Though your first inclination when you feel overwhelmed by uncomfortable feelings, such as fear, anger, and sadness, may be to distract yourself, downplay the feeling, or run away, this just causes emotions to go underground, into your subconscious, where they are stored as tension in your body, eat away at your peace of mind, and finally surface as sickness. Repressed emotions are the basis of compulsions and bad habits, as well as the source of overwhelm and flareups in relationships. You want to address them.

Emotions arise to offer you specific details on what is going on inside you, around you, and with others-and this information will stick with you till it’s acknowledged and heeded. Thus, it’s important to change your perspective from fear of emotions to seeing them as helpful guides. Emotions arise with information you need about your life and the ability to do it with this information. Thus, the number one principle of skillfully handling emotions is to stop ignoring them and pay attention to what they have to show you.

What are the sensations happening inside your skin? Especially, notice any areas of current discomfort, since these hold important clues to what you will need to know and do today.

If you’re not accustomed to checking in like this, you might not feel much at all or you may feel strong aversion to feeling distress. Remain current with whatever feeling or lack of sense is there. Attention to feelings takes practice. It’s a real art you can learn. Bear in mind, if you don’t pay attention to what your emotions are trying to tell you, they get stuck on repeat and keep biking.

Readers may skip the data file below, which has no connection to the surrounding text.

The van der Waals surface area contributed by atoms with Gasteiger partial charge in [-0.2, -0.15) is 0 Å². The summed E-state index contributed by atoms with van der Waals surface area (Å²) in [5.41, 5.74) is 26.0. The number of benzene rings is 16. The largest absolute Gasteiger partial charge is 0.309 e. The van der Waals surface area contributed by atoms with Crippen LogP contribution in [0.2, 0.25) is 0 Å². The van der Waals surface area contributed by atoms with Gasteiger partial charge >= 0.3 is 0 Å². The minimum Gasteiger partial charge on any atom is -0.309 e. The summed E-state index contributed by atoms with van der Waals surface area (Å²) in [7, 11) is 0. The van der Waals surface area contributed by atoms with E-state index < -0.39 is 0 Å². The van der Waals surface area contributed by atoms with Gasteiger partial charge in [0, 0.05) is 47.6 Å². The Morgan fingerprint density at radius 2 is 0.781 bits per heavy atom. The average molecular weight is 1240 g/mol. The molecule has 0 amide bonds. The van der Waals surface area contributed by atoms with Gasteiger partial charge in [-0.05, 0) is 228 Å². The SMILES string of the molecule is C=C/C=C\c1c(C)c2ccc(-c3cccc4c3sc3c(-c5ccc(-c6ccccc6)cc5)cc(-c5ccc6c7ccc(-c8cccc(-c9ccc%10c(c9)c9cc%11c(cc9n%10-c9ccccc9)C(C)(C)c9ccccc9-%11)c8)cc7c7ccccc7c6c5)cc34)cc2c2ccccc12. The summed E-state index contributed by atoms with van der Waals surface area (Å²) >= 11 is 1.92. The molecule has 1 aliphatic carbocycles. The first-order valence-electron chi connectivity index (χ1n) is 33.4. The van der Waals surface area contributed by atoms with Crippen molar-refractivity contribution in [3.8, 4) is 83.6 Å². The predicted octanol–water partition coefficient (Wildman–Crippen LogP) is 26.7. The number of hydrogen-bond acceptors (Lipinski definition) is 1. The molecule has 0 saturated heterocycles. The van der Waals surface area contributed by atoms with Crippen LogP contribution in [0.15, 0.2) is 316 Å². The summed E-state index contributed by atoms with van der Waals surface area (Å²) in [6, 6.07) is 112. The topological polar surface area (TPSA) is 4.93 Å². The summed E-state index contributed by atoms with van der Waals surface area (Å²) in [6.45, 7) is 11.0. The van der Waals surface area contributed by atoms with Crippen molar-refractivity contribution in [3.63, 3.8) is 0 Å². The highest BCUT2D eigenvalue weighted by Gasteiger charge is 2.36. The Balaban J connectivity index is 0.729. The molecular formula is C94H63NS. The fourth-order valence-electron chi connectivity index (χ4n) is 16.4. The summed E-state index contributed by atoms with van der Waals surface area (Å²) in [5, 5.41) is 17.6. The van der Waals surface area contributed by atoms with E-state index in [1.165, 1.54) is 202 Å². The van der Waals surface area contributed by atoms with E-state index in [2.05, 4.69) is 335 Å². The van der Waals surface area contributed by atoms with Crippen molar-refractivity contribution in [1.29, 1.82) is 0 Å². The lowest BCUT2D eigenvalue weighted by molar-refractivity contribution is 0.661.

2. Mindfulness of everything you feel changes your connection to it.

When intense feelings arise, rather than immediately trying to do something about them, make time to witness, listen to, and feel them. This action of mindfulness brings new neural connections into your habitual emotional patterns which allows them to shift. You bring a layer of awareness to your emotions which changes how they affect you.

Mindfulness releases you from being”gripped by” your emotions in a manner that”takes you over.” You get freedom and space within and about the feelings you”have,” by realizing that feelings do not define”who you are.” They’re simply information about what is going on inside you, around you, and others.

3. Emotions come and go.

Knowing that all feelings are transient is reassuring when emotions run strongly or cycle repetitively. Emotions arise with a purpose and recede as you discover their message and use their energy appropriately. When you shine the light of consciousness in your emotions, you can see what they must show you, take appropriate action, and allow them to release.